I had been rehearsing my speech for days, but I was still stressed out. I was in the first year of my Ph.D., and my previous public speaking experiences had not exactly been successful. The first one, a presentation to a jury of experts for doctoral funding, had ended in a rush because it was too long; I didn’t get the funding. During the second one—the defense of my master’s project in front of familiar, benevolent professors—I had been unable to control my shaking voice, which gave the impression that I was about to burst into tears. Now, I was a few hours away from giving my first oral presentation at a conference, practicing the relaxation exercises I had learned for the occasion and hoping I could get through this one without incident.
ILLUSTRATION: ROBERT NEUBECKER
“I never would have thought I would someday be so eager to give presentations.”
When my turn to speak finally came, I focused on time. I would have to speak fast to present all the information I had planned. Fifteen minutes later, I finally relaxed, proud of finishing on time and speaking with a steady voice. I had no idea whether the audience had learned anything, and I did not really care, because it was over.
I continued to view my talks this way until about a year later, when I made a presentation to a nonscientific audience. Their questions made it clear that they had not gotten the message I wanted to convey. Suddenly, I realized these people probably felt the same way I did after watching a disappointing presentation: The speaker was not engaged with the audience at all. And I realized that I didn’t want to be that speaker. I wanted to do better.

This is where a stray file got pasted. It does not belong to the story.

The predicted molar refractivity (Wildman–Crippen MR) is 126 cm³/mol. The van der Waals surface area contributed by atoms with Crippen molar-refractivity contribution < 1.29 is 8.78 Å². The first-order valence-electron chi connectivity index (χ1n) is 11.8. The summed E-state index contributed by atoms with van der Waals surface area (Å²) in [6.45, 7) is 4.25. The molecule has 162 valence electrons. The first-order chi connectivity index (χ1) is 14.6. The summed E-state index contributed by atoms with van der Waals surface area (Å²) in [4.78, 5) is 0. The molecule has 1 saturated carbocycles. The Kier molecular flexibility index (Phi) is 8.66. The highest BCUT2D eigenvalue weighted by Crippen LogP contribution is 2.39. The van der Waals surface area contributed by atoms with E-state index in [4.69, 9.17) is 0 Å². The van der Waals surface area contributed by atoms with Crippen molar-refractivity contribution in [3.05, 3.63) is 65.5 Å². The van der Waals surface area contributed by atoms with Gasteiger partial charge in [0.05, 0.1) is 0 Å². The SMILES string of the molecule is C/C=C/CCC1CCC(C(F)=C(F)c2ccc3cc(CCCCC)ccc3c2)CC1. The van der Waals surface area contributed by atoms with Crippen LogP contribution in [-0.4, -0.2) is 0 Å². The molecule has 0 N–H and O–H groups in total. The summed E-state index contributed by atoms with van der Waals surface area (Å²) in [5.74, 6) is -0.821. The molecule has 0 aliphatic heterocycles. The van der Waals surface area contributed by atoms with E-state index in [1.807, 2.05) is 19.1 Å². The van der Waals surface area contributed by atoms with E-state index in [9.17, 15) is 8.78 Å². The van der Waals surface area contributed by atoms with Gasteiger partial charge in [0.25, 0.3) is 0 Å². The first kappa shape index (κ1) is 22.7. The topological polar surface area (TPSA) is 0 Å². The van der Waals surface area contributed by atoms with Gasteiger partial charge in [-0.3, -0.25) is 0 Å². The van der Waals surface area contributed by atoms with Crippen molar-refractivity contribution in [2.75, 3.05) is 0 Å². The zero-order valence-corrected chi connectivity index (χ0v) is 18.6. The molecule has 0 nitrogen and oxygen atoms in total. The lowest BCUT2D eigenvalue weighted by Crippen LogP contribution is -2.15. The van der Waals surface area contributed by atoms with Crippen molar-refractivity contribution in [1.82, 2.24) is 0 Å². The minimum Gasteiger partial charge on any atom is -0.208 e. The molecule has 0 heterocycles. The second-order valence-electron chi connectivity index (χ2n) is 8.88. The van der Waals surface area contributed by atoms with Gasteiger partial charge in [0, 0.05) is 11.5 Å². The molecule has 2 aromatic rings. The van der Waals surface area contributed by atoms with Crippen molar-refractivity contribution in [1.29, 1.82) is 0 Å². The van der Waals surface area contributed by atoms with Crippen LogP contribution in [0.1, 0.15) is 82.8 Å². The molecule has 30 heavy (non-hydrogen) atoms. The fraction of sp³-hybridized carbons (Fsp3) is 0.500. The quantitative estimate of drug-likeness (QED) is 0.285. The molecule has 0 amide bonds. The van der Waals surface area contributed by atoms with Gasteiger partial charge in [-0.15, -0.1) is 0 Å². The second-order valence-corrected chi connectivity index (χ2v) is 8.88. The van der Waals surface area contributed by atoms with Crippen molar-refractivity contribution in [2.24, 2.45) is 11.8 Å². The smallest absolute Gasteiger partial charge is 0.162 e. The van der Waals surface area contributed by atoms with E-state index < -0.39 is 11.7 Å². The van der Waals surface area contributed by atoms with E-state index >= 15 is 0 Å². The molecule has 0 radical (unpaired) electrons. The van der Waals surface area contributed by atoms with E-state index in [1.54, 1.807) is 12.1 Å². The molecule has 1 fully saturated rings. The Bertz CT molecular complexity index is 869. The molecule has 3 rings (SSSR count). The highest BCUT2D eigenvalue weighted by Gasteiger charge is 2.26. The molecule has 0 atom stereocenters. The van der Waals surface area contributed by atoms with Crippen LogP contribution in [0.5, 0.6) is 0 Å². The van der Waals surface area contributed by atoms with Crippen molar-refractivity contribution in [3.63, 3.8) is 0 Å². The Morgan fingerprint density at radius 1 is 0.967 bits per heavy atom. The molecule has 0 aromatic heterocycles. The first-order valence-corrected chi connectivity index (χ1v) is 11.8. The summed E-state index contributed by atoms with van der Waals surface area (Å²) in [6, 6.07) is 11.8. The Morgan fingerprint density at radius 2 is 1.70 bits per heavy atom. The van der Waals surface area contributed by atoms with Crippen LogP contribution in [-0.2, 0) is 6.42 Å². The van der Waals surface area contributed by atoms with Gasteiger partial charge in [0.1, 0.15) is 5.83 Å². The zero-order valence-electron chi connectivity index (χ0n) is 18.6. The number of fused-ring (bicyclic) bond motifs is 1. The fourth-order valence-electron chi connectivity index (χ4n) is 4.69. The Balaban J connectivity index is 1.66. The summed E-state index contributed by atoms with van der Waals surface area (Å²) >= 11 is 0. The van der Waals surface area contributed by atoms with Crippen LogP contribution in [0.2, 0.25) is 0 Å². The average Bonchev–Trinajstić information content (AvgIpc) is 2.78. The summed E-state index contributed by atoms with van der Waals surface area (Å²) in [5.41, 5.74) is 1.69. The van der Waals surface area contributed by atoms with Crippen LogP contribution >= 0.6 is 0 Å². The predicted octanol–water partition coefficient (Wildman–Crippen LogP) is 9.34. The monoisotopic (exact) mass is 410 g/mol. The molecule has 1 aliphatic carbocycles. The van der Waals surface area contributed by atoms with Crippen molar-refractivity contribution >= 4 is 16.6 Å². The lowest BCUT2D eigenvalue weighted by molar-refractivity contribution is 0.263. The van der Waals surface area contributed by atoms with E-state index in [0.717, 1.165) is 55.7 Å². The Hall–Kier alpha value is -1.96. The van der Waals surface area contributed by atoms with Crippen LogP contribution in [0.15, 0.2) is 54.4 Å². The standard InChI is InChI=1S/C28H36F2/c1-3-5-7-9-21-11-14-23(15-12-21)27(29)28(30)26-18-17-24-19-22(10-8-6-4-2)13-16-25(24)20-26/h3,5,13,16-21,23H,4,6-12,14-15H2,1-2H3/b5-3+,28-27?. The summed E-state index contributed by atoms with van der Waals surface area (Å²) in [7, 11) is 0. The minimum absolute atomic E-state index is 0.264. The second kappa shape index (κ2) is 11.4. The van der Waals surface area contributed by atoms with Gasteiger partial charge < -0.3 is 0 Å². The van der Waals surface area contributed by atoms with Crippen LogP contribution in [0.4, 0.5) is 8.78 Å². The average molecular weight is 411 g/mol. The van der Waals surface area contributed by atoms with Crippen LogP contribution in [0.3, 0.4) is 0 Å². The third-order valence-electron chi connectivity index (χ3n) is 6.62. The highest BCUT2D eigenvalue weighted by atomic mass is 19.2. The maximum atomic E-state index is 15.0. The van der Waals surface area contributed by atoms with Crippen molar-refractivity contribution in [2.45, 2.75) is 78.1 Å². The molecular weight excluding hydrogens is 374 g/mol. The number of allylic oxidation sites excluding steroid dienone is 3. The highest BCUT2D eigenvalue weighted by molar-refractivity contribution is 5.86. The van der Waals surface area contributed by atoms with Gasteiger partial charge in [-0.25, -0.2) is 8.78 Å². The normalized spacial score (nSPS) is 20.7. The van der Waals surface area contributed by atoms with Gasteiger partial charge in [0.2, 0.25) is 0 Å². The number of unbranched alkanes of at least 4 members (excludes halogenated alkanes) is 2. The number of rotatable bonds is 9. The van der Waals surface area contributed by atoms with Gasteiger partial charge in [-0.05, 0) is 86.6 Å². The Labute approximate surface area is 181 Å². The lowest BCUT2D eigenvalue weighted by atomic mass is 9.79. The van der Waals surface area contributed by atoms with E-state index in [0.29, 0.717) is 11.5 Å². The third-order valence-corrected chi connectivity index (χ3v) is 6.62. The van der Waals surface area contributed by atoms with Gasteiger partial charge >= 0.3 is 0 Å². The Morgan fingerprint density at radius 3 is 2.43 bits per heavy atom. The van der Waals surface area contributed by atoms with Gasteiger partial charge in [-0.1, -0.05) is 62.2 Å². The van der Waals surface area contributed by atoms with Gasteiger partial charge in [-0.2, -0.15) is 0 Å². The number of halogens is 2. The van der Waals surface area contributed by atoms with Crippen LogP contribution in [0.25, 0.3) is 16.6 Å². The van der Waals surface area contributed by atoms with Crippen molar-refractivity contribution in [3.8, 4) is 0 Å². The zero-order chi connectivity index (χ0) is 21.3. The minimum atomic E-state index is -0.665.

Instead of trying to bombard the audience with as much information as possible, I began to care about what people would take away from my presentations. I sought advice, added pictures and animations to my slides, removed text, wrote a script to use as a roadmap, and rehearsed—a lot.
My efforts rapidly paid off. My audiences started to appear energized and invested in what I was saying, and their questions showed that they had learned something. My confidence grew. Receiving positive feedback from audience members inspired me to continue building my presentation skills and trying new things. Giving talks became invigorating instead of a chore.
Now, 6 years after that first conference talk, I welcome opportunities to give oral presentations. Although I still feel some stress, I enjoy each minute of my talks. I never would have thought I would someday be so eager to give presentations, but some practical tips helped me get here.
CURATE.To keep your audience tuned in, keep your presentation focused on one main message. Each slide, each word, should be carefully chosen to convey that message. You can always prepare additional slides for questions and discussion.
SHOW, DON’T WRITE.Having all your text written on your slides may make you feel more comfortable, but it doesn’t help the audience. Think about what holds your attention in a presentation. Most people like hearing stories, seeing interesting findings in the forms of graphs or meaningful pictures, and being guided through a slide with thoughtful animations. We don’t get much from walls of text.
PREPARE.Telling the story of your research requires preparation. Design your visuals carefully and practice your speech and transitions. Find a friendly audience for rehearsals to discover what works and what doesn’t. Being well prepared means you will have the time to tell your story, and that will help to reduce stress considerably.
LEARN FROM OTHERS, BUT FIND YOUR OWN STYLE.Take inspiration from the presentations you like to improve your style, experimenting with new approaches to the extent you feel comfortable. When you want to try something new, rehearse with supervisors or colleagues and ask for feedback.
Successful presentations aren’t just a matter of talent. Most good speakers work hard to prepare talks that stand out. No matter how uncomfortable you may feel at a lectern, you can stand out by working on your presentation skills, too.